“So?”

“So, how likely is it that the mythology associated with Wales would apply to all those sites?”

Darnell allowed his hands to fall to his side. But he looked up again at the huge stone which almost seemed to float above his head. “Not very, I suppose.”

“Still, you have the gist of it. In some way, they are all connected. It’s just that the way of  … understanding …” Eleazar stared at the stone structure, almost as though looking for inspiration  “… of interpreting … has to be done within a given culture.”

“Understanding what, exactly?”

Eleazar looked from the stone to Darnell. Looked him right in the eye. “Miracles.”

 

Jim Downey



“Thirty seconds to ignition.”

This is cool:

44 years ago, the entire nation watched as three men explored the unknown. Watch, listen, and relive the excitement of the Apollo 11 lunar landing as experienced minute-by-minute by the courageous crew of Apollo 11 and Mission Control.

Very cool.

 

Jim Downey



Let your Geek flag fly.

Final exam sample question:

Discuss the origin and differences in nuance of meaning/use of the following words:

  • Frell
  • Frak
  • Frig

Demonstrate each in an appropriate sentence.

For extra credit, give the approximate Klingon equivalent.

 

 

Jim Downey

 



Artists lead the way.

One of my favorite characters in Communion of Dreams is the artist Duc Ng. Here’s the description of him when he is introduced in Chapter 2:

Duc Ng was an artist. A holo sculptor, whose specialty was slow-progression transformations. The works were beautiful, inspired, and appreciated by almost anyone who saw them. Ng had jacked-up cyberware to heighten his sensitivity, and used psychotropic drugs tailored to cause neurotransmitter activity to increase dramatically. This created an artificial synesthesia for a short period of time, during which the usual senses became blurredand intermingled, adding layer upon layer of perception.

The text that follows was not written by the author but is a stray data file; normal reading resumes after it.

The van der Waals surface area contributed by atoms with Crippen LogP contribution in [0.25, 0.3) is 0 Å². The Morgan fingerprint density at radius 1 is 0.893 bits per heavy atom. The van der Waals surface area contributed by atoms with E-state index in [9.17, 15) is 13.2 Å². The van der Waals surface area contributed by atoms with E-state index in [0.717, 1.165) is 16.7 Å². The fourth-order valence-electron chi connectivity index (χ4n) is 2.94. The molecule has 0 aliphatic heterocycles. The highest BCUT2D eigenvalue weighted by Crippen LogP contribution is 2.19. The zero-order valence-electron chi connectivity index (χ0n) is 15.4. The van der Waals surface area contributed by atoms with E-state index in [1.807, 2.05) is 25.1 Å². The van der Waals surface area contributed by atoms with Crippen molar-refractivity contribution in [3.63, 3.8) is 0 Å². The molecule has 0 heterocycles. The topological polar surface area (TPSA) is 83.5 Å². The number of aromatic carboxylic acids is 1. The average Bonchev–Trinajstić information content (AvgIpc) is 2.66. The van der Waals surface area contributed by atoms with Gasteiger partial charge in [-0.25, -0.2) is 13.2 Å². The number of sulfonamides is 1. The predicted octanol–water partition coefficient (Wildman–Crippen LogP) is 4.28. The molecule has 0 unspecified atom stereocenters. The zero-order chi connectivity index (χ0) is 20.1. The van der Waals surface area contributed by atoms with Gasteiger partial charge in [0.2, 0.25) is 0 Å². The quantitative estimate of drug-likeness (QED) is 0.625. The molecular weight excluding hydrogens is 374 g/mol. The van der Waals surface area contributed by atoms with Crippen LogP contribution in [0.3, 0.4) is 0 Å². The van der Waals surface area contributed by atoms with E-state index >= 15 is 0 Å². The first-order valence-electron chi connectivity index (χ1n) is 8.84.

Note the phrase “jacked-up cyberware”.  While it plays a role in the plot, I put this in there because I’ve always admired the way that artists are constantly pushing to adapt new technologies in the creation of their art. Here’s a passage from the beginning of Chapter6 when we first get a look at Ng using his skills:

There was just one other person in the room, standing at the side of the holo platform, hands dancing over a control board only he could see. It was Ng, dressed fittingly in a jumpsuit of the same black material from which the drapes and carpet were made.

“Isn’t that stuff hot?” asked Jon, nodding toward Ng’s clothing.

“Nah, I’ve got a coolpack plugged into it. Not as efficient as a real military stealth suit, but it works. Reduces the problems I have with creating my sculptures.”

Jon looked to the dance Ng’s hands played in the air. “About ready?”

Ng said nothing, but his fingers tapped a command in the air. Instantly, there appeared an image above the holo projector.

 

Check this out:

“These beautiful gloves help me gesturally interact with my computer,” says Heap, explaining how the wearable technology allows her to perform without having to interact with keyboards or control panels.